La lobomycosis (lacaziosis) es una infección crónica de la piel y de los tejidos subcutáneos que afecta a los seres humanos y a miembros de la familia Delphinidae. Es causada por un hongo patógeno que pertenece al Orden de los Onygenales, familia de los Ajellomycetaceae. La enfermedad se caracteriza por lesiones verrugosas, en alto relieve, de color blanco a rosado, y frecuentemente ulceradas. La "lobomycosis-like disease" (LLD) es una enfermedad parecida a la lobomycosis pero que no ha sido diagnosticada por histología. En Suramérica se ha encontrado en delfines nariz de botella (Tursiops truncatus) de Ecuador, Perú, Venezuela, Brasil y Colombia, y en delfines tucuxi (Sotalia guianensis) de Brasil. Los reportes se han realizado en cercanías a grandes ciudades costeras, con grandes desarrollos portuarios, y alta carga de contaminantes orgánicos y químicos en el medio marino.
To complement legislative measures protecting cetaceans and other marine animals, the Peruvian Centre for Cetacean Research in the period 1993–2000 implemented an environmental education program at the kindergartens, primary and high schools of several fishing towns and in Lima, Peru. This program included environmental classes based on selected thematic videos and educational booklets, creative “marine” workshops, art competitions, guided visits to the Museo de Delfines' in Pucusana and other public events. Approximately 1,920 and 2,135 pupils attended at least one environmental class in 1998 and 1999, respectively. Between September 1997 and February 2000, nearly 1,700 children visited the museum. Five hundred and twenty-three children from Pucusana and Cerro Azul participated in workshops in 1998. In 1999, this number increased to 579 for Pucusana alone. In May 2001, personal interviews were conducted with 55 children in the sixth grade of a primary school in Pucusana to evaluate their knowledge on the conservation themes tackled during the classes. A mean of 77% (min. 40%– max. 98%) of the pupils answered correctly 16 questions on the basic biology of aquatic animals and their environment. The material displayed in the museum was well to very well remembered by 87.3% of the children. Forty-nine (89.1%) of those pupils thought that it is necessary to protect aquatic animals and 54 of them (98.2%) wished to receive more environmental classes and to visit the museum again. Children and adolescents from Pucusana and Cerro Azul, the villages where the program has run for the longest period, displayed an increasing interest, knowledge, and awareness for cetaceans and other protected marine species. The same tendency was noted in the more recently visited fishing towns of Chancay and Chimbote. We believe that our environmental education program is efficiently complementing existing legislation protecting cetaceans, sea turtles, penguins, sea lions, and other marine wildlife in Peruvian waters.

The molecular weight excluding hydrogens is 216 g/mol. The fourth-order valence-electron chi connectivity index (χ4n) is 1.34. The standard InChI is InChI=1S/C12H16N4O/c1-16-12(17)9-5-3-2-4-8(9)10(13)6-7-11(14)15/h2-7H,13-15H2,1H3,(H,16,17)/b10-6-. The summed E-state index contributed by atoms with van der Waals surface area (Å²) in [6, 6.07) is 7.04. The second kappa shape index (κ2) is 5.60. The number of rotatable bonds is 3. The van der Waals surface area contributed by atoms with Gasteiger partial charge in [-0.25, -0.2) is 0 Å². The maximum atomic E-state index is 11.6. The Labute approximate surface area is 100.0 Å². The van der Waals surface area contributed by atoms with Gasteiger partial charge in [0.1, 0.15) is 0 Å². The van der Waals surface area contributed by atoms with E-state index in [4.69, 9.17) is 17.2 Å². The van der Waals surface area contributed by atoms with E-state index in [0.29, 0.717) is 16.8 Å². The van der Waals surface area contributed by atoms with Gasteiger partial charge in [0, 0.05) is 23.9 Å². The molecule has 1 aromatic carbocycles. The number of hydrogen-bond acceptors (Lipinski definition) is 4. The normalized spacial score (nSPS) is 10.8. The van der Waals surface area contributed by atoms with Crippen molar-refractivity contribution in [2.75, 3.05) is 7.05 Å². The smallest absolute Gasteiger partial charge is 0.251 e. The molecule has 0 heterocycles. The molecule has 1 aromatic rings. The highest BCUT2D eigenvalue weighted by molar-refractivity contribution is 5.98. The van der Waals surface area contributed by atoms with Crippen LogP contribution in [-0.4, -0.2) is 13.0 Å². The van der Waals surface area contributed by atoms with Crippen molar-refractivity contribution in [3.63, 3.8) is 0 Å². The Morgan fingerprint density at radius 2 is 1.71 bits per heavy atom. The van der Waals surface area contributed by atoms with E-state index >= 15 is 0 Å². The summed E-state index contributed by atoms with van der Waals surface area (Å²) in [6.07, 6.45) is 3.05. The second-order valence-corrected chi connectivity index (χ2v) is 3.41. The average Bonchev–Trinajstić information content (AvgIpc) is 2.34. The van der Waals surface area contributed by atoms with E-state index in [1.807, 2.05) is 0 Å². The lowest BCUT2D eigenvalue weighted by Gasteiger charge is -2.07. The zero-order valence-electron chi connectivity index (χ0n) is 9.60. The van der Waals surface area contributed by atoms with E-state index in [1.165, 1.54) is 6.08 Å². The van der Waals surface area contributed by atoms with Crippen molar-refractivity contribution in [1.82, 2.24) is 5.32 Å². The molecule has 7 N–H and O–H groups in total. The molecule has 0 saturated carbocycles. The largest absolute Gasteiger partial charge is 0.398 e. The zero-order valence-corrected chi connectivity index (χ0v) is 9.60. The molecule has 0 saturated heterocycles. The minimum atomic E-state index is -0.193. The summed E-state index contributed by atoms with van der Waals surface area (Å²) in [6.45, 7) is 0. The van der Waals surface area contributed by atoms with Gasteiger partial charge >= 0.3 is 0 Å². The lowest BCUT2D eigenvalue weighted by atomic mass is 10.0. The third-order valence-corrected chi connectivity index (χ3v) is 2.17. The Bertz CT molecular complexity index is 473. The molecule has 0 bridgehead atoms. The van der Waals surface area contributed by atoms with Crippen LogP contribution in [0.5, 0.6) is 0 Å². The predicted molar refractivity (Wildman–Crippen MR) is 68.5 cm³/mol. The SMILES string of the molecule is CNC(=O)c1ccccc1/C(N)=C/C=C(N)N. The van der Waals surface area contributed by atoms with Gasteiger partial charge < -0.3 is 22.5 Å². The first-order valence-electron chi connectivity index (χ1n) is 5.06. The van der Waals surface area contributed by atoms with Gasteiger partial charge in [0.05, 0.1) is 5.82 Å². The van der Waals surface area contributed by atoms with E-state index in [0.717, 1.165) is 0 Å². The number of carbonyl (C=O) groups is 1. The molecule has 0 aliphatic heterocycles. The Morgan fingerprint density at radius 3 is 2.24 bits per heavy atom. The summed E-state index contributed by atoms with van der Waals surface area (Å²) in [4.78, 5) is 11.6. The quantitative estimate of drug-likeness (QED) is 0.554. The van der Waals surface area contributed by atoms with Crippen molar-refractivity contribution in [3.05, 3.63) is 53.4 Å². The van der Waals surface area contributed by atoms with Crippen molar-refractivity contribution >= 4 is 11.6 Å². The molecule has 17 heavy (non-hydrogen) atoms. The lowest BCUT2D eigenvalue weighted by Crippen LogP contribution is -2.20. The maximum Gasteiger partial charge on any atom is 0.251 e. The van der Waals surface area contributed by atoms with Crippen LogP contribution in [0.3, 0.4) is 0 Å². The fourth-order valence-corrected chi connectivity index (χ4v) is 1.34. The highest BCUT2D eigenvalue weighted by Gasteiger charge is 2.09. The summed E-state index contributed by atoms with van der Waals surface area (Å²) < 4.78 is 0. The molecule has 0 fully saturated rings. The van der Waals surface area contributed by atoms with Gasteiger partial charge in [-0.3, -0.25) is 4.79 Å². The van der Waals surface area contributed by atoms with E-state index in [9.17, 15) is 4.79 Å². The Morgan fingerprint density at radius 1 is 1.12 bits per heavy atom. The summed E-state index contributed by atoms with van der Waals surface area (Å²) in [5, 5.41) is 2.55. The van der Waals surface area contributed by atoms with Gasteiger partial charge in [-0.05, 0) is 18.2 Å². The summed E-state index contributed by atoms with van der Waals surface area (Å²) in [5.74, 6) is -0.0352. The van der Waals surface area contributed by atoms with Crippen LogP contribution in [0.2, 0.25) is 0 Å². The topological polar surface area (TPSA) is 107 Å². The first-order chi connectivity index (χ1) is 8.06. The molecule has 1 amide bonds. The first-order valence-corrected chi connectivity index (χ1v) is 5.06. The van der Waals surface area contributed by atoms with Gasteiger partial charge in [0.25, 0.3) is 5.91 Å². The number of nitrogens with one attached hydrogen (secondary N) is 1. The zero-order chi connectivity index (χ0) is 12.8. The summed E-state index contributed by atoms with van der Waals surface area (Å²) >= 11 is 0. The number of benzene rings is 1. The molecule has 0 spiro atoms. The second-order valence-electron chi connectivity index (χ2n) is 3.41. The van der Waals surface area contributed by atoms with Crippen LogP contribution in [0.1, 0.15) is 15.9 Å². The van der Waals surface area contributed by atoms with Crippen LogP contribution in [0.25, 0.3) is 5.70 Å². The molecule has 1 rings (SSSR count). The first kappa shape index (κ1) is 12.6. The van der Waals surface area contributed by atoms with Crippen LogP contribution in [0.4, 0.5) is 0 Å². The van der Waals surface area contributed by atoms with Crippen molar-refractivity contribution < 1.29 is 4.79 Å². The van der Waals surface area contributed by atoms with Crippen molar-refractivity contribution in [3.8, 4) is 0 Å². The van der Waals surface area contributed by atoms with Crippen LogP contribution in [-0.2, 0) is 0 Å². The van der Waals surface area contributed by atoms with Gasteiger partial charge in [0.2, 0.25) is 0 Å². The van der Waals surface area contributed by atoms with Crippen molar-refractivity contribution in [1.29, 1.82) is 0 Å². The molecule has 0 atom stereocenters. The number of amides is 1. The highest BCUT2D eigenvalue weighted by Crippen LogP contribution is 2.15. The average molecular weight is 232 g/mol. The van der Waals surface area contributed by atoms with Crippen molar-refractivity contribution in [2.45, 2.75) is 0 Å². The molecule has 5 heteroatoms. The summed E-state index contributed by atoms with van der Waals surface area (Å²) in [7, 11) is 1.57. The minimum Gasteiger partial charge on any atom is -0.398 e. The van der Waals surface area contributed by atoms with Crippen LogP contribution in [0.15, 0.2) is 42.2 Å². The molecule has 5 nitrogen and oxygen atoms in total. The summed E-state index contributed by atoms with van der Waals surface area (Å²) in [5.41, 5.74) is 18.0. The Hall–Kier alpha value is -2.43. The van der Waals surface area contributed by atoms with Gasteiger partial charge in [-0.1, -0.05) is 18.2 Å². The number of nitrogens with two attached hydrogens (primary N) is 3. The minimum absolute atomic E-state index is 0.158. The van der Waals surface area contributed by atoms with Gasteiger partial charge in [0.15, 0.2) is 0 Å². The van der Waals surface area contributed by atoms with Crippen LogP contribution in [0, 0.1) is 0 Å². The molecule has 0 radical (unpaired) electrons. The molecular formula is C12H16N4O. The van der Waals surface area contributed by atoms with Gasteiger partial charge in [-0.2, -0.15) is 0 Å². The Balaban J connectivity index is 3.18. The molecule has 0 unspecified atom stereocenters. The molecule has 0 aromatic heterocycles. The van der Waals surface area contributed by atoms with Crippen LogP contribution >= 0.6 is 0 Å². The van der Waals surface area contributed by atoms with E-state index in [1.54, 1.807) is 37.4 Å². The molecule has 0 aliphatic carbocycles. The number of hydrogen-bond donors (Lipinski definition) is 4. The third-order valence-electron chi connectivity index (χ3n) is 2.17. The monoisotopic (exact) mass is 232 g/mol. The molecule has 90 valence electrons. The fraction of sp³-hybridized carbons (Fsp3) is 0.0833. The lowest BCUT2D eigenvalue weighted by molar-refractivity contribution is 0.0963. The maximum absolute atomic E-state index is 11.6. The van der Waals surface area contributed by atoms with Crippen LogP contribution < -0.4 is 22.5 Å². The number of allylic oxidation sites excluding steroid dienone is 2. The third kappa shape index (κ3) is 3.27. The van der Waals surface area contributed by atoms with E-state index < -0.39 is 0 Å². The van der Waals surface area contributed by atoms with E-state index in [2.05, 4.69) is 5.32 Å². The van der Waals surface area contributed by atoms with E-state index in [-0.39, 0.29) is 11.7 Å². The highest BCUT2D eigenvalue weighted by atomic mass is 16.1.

We report on the presence of lobomycosis-like disease (LLD) and nodular skin disease (NSD) in a community of Guiana dolphins (Sotalia guianensis) inhabiting the biologically and chemically contaminated Paranaguá estuary (Brazil) and on their absence in the community living in the cleaner Cananéia estuary. Prevalence rates of LLD and NSD were 3.9% and 12.6%, respectively, in 103 photo-identified (PI) dolphins from the Paranaguá estuary in the period 2006-2007. Adults and calves were affected. Lobomycosis-like lesions may be extensive and form large plaques. Skin nodules were sometimes ulcerated and associated with cutaneous traumas suggesting that traumatic injuries may play a role in the pathogenesis of this condition. In two adult dolphins, NSD evoked the beginning of LLD. In 1996-2007 none of the 200 PI Cananéia S. guianensis had LLD or NSD, a highly significant difference. Interestingly, these dolphins were reported to harbour relatively low concentrations of organochlorines. LLD and NSD are possibly indicators of environmental changes.
Lobomycosis is a chronic mycotic disease of the skin and subdermal tissues caused by the yeast-like organism Lacazia loboi, which affects humans and Delphinidae. Cases of lobomycosis and lobomycosis-like disease (LLD), a disease very similar to lobomycosis but for which a histological diagnostic is missing, have been reported in small cetaceans from the Americas and Europe. Here we report on LLD in Indo-Pacific bottlenose dolphins Tursiops aduncus from the tropical lagoon of Mayotte, between Mozambique and Madagascar. From July 2004 to June 2008, boat surveys were conducted in Mayotte waters. At least 71 adult dolphins were photo-identified. Six (5 males, 1 female) had multiple raised, greyish nodules on the dorsal fin, head, flanks, belly, back and tailstock that suggested LLD. The lesions were extensive in some cases. The calf of the positive female was also affected. LLD has been present in this community since at least 1999. As sampling was not possible, the aetiology of the disease could not be explored. The emergence of LLD in Mayotte may be related to degradation of the coastal environment associated with rapid urbanization, expanding agriculture and increased release of untreated freshwater runoffs. Other skin lesions included scars, healing wounds, whitish lesions and lumps.